Guilford, Missouri

From Wikipedia, the free encyclopedia
Jump to: navigation, search
Guilford, Missouri
Village
Location of Guilford, Missouri
Location of Guilford, Missouri
Coordinates: 40°10′8″N 94°44′7″W / 40.16889°N 94.73528°W / 40.16889; -94.73528Coordinates: 40°10′8″N 94°44′7″W / 40.16889°N 94.73528°W / 40.16889; -94.73528
Country United States
State Missouri
County Nodaway
Area[1]
 • Total 0.09 sq mi (0.23 km2)
 • Land 0.09 sq mi (0.23 km2)
 • Water 0 sq mi (0 km2)
Elevation 955 ft (291 m)
Population (2010)[2]
 • Total 85
 • Estimate (2012[3]) 85
 • Density 944.4/sq mi (364.6/km2)
Time zone Central (CST) (UTC-6)
 • Summer (DST) CDT (UTC-5)
ZIP code 64457
Area code(s) 660
FIPS code 29-29692[4]
GNIS feature ID 0718916[5]

Guilford is a village in Nodaway County, Missouri, United States, near the Platte River. The population was 85 at the 2010 census. Up until May, 2013 Guilford was served by the South Nodaway R-IV School District, and was home of the elementary school (grades Pre-K-6). The high school, grades 7-12, was in Barnard, MO, 5 miles west of town. In May, 2013 all grades were moved to the Barnard school and the school in Guilford was closed.

History[edit]

Guilford was founded about 1856. It was named in commemoration of the Battle of Guilford Court House in the American Revolutionary War.[6]

Geography[edit]

According to the United States Census Bureau, Guilford has a total area of 0.09 square miles (0.23 km2), all of it land.[1]

Demographics[edit]

2010 census[edit]

As of the census[2] of 2010, there were 85 people, 36 households, and 23 families residing in the village. The population density was 944.4 inhabitants per square mile (364.6 /km2). There were 49 housing units at an average density of 544.4 per square mile (210.2 /km2). The racial makeup of the village was 100.0% White.

There were 36 households of which 25.0% had children under the age of 18 living with them, 41.7% were married couples living together, 8.3% had a female householder with no husband present, 13.9% had a male householder with no wife present, and 36.1% were non-families. 33.3% of all households were made up of individuals and 8.4% had someone living alone who was 65 years of age or older. The average household size was 2.36 and the average family size was 3.00.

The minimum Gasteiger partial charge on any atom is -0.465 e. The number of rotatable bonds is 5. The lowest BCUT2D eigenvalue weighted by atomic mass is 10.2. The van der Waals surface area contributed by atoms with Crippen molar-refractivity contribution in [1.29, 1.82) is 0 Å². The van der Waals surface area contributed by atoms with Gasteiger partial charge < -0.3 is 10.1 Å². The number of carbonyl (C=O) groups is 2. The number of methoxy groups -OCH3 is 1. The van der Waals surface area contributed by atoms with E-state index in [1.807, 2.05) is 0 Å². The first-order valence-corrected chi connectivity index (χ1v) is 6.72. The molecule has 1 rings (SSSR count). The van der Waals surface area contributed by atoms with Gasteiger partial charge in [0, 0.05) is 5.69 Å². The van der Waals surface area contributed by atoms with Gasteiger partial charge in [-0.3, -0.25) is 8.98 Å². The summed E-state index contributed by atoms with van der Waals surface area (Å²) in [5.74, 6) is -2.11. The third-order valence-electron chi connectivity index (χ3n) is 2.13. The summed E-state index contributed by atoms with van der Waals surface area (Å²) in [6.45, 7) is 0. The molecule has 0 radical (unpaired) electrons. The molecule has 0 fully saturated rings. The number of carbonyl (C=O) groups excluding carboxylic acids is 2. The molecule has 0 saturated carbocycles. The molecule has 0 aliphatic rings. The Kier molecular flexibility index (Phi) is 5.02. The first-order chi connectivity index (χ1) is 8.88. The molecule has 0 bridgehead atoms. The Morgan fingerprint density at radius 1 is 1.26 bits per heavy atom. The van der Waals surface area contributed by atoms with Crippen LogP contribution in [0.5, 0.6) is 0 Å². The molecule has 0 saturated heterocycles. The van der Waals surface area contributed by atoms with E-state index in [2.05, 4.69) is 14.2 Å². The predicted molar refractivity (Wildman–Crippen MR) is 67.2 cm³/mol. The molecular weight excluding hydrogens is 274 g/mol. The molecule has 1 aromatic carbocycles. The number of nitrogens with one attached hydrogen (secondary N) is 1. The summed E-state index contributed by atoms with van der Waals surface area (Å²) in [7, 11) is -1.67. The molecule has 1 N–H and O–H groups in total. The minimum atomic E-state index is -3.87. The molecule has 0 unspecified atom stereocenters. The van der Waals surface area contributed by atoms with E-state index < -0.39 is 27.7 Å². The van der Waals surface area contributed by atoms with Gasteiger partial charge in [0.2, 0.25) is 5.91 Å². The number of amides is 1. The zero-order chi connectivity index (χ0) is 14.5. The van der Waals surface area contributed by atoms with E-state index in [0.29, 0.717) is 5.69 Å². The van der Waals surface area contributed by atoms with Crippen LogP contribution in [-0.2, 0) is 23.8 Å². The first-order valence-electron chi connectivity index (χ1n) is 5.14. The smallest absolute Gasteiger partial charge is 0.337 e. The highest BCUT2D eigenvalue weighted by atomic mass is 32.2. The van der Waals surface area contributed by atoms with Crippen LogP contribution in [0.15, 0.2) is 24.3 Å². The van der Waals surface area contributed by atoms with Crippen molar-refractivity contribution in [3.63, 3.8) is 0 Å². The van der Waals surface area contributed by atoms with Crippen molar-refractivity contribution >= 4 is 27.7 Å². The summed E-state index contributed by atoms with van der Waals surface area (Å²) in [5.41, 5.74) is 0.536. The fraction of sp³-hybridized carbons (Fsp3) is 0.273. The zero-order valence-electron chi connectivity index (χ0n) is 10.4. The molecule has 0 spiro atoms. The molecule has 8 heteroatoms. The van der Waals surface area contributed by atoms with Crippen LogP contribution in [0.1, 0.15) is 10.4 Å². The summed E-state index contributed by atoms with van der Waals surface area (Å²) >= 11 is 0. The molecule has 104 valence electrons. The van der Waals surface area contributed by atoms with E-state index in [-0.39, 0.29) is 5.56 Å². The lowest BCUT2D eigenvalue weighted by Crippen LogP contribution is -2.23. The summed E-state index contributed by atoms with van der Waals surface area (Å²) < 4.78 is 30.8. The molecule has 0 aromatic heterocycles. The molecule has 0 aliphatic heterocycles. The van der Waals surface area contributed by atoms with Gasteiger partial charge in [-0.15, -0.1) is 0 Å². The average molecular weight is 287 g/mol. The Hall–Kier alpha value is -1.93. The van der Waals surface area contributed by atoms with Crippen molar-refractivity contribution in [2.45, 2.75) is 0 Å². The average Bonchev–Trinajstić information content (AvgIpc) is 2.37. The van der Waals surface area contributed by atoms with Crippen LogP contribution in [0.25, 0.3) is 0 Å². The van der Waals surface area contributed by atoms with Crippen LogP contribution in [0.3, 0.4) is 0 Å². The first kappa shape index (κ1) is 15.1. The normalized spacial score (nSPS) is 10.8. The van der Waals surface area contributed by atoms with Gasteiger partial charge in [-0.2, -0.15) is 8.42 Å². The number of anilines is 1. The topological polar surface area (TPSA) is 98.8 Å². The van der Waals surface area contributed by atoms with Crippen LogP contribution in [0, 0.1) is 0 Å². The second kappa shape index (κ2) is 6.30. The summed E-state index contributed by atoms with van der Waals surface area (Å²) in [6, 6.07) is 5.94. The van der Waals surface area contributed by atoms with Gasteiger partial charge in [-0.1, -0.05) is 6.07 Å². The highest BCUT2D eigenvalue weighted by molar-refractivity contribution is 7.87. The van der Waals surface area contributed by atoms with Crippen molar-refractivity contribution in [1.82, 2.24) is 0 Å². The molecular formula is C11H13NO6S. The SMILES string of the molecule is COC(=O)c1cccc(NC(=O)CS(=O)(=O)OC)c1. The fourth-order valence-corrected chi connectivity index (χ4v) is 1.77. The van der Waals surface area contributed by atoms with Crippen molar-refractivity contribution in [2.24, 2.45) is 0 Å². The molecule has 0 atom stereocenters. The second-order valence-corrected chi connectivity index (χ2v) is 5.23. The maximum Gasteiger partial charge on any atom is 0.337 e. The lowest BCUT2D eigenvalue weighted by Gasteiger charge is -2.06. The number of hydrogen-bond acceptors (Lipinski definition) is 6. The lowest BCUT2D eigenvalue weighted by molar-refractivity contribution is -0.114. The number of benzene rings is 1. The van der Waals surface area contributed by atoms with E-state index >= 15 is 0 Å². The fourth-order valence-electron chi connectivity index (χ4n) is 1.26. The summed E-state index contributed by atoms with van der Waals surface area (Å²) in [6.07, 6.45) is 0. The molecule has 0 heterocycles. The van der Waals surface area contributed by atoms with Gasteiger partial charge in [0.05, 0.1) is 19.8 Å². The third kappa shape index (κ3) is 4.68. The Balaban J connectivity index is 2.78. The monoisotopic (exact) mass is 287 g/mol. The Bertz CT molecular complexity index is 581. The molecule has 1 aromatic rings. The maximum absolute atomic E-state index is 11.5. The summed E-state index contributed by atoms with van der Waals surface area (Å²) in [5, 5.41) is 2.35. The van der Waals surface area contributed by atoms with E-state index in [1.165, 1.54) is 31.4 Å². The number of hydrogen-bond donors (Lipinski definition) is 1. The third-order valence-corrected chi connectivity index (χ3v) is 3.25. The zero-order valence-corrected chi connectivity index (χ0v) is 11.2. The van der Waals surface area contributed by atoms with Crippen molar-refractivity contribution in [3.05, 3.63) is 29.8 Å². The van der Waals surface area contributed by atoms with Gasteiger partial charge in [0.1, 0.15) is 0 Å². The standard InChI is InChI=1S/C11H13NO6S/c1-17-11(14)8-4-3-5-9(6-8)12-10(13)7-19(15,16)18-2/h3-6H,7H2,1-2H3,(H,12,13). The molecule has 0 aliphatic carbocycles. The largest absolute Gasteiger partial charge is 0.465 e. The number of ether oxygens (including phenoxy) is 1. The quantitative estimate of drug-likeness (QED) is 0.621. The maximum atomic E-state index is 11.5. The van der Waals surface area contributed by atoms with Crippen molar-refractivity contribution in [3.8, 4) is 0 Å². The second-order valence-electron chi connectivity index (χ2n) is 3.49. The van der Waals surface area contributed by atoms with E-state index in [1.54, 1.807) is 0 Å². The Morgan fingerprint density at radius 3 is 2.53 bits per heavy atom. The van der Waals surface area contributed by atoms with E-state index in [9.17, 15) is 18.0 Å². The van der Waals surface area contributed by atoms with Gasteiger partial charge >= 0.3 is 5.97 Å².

The median age in the village was 38.5 years. 17.6% of residents were under the age of 18; 10.7% were between the ages of 18 and 24; 28.2% were from 25 to 44; 36.5% were from 45 to 64; and 7.1% were 65 years of age or older. The gender makeup of the village was 52.9% male and 47.1% female.

2000 census[edit]

As of the census[4] of 2000, there were 87 people, 34 households, and 21 families residing in the town. The population density was 1,130.5 people per square mile (419.9/km²). There were 41 housing units at an average density of 532.8 per square mile (197.9/km²). The racial makeup of the town was 100.00% White. Hispanic or Latino of any race were 4.60% of the population.

There were 34 households out of which 35.3% had children under the age of 18 living with them, 50.0% were married couples living together, 8.8% had a female householder with no husband present, and 35.3% were non-families. 32.4% of all households were made up of individuals and 23.5% had someone living alone who was 65 years of age or older. The average household size was 2.56 and the average family size was 3.27.

In the town the population was spread out with 26.4% under the age of 18, 12.6% from 18 to 24, 31.0% from 25 to 44, 11.5% from 45 to 64, and 18.4% who were 65 years of age or older. The median age was 37 years. For every 100 females there were 102.3 males. For every 100 females age 18 and over, there were 88.2 males.

The median income for a household in the town was $20,625, and the median income for a family was $28,750. Males had a median income of $25,750 versus $19,500 for females. The per capita income for the town was $9,391. There were 25.0% of families and 28.6% of the population living below the poverty line, including 40.0% of under eighteens and 25.0% of those over 64.

Notable native[edit]

References[edit]

  1. ^ a b "US Gazetteer files 2010". United States Census Bureau. Retrieved 2012-07-08. 
  2. ^ a b "American FactFinder". United States Census Bureau. Retrieved 2012-07-08. 
  3. ^ "Population Estimates". United States Census Bureau. Retrieved 2013-05-30. 
  4. ^ a b "American FactFinder". United States Census Bureau. Retrieved 2008-01-31. 
  5. ^ "US Board on Geographic Names". United States Geological Survey. 2007-10-25. Retrieved 2008-01-31. 
  6. ^ Eaton, David Wolfe (1917). How Missouri Counties, Towns and Streams Were Named. The State Historical Society of Missouri. p. 336. 
  7. ^ Oldies Bio